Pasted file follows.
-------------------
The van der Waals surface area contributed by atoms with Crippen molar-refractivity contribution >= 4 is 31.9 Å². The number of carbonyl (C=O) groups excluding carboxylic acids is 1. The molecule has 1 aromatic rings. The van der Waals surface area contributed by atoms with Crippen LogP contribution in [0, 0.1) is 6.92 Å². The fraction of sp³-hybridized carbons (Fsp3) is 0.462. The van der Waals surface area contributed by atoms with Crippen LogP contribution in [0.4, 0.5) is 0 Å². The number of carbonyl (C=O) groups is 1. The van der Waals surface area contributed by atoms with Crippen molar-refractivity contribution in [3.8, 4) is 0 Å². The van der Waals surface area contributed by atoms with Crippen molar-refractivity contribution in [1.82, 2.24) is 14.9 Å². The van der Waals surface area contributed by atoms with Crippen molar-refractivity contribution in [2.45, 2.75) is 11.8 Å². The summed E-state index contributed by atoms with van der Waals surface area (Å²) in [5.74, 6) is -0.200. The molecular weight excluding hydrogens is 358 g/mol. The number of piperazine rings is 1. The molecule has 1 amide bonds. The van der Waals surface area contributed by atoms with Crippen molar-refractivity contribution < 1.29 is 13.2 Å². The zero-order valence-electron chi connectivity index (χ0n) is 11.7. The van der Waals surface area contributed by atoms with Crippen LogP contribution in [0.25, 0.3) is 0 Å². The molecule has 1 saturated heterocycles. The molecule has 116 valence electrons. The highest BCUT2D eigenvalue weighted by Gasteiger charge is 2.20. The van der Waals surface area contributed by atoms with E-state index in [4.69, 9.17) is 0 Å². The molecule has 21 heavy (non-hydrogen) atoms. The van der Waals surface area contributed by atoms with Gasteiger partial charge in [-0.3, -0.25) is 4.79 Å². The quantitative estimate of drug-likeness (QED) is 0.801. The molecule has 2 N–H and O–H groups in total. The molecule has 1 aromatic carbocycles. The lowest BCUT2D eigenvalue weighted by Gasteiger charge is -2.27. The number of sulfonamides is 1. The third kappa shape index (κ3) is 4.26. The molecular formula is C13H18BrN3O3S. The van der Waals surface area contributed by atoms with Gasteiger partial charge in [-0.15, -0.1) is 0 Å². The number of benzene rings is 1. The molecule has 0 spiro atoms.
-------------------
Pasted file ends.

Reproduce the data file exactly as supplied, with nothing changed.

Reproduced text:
The van der Waals surface area contributed by atoms with Crippen molar-refractivity contribution >= 4 is 31.9 Å². The number of carbonyl (C=O) groups excluding carboxylic acids is 1. The molecule has 1 aromatic rings. The van der Waals surface area contributed by atoms with Crippen LogP contribution in [0, 0.1) is 6.92 Å². The fraction of sp³-hybridized carbons (Fsp3) is 0.462. The van der Waals surface area contributed by atoms with Crippen LogP contribution in [0.4, 0.5) is 0 Å². The number of carbonyl (C=O) groups is 1. The van der Waals surface area contributed by atoms with Crippen molar-refractivity contribution in [3.8, 4) is 0 Å². The van der Waals surface area contributed by atoms with Crippen molar-refractivity contribution in [1.82, 2.24) is 14.9 Å². The van der Waals surface area contributed by atoms with Crippen molar-refractivity contribution in [2.45, 2.75) is 11.8 Å². The summed E-state index contributed by atoms with van der Waals surface area (Å²) in [5.74, 6) is -0.200. The molecular weight excluding hydrogens is 358 g/mol. The number of piperazine rings is 1. The molecule has 1 amide bonds. The van der Waals surface area contributed by atoms with Crippen molar-refractivity contribution < 1.29 is 13.2 Å². The zero-order valence-electron chi connectivity index (χ0n) is 11.7. The van der Waals surface area contributed by atoms with Crippen LogP contribution in [0.25, 0.3) is 0 Å². The molecule has 1 saturated heterocycles. The molecule has 116 valence electrons. The highest BCUT2D eigenvalue weighted by Gasteiger charge is 2.20. The van der Waals surface area contributed by atoms with E-state index in [4.69, 9.17) is 0 Å². The molecule has 21 heavy (non-hydrogen) atoms. The van der Waals surface area contributed by atoms with Gasteiger partial charge in [-0.3, -0.25) is 4.79 Å². The quantitative estimate of drug-likeness (QED) is 0.801. The molecule has 2 N–H and O–H groups in total. The molecule has 1 aromatic carbocycles. The lowest BCUT2D eigenvalue weighted by Gasteiger charge is -2.27. The number of sulfonamides is 1. The third kappa shape index (κ3) is 4.26. The molecular formula is C13H18BrN3O3S. The van der Waals surface area contributed by atoms with Gasteiger partial charge in [-0.15, -0.1) is 0 Å². The number of benzene rings is 1. The molecule has 0 spiro atoms.